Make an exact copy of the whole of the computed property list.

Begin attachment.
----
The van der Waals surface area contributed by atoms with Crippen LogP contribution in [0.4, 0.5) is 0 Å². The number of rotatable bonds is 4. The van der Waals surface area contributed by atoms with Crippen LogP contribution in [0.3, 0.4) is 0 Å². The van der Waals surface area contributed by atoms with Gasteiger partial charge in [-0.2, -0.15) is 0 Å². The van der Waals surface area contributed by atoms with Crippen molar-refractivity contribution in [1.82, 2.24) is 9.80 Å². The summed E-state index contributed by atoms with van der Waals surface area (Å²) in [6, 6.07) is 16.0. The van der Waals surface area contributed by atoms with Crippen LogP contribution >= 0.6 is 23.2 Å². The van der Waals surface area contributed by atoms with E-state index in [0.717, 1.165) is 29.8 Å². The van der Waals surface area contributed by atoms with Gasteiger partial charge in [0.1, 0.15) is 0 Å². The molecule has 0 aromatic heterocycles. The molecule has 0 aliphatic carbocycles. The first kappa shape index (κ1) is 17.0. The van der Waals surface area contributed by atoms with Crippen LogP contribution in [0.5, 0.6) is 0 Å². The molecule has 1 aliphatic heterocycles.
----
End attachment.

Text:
The van der Waals surface area contributed by atoms with Crippen LogP contribution in [0.4, 0.5) is 0 Å². The number of rotatable bonds is 4. The van der Waals surface area contributed by atoms with Crippen LogP contribution in [0.3, 0.4) is 0 Å². The van der Waals surface area contributed by atoms with Gasteiger partial charge in [-0.2, -0.15) is 0 Å². The van der Waals surface area contributed by atoms with Crippen molar-refractivity contribution in [1.82, 2.24) is 9.80 Å². The summed E-state index contributed by atoms with van der Waals surface area (Å²) in [6, 6.07) is 16.0. The van der Waals surface area contributed by atoms with Crippen LogP contribution >= 0.6 is 23.2 Å². The van der Waals surface area contributed by atoms with E-state index in [0.717, 1.165) is 29.8 Å². The van der Waals surface area contributed by atoms with Gasteiger partial charge in [0.1, 0.15) is 0 Å². The molecule has 0 aromatic heterocycles. The molecule has 0 aliphatic carbocycles. The first kappa shape index (κ1) is 17.0. The van der Waals surface area contributed by atoms with Crippen LogP contribution in [0.5, 0.6) is 0 Å². The molecule has 1 aliphatic heterocycles.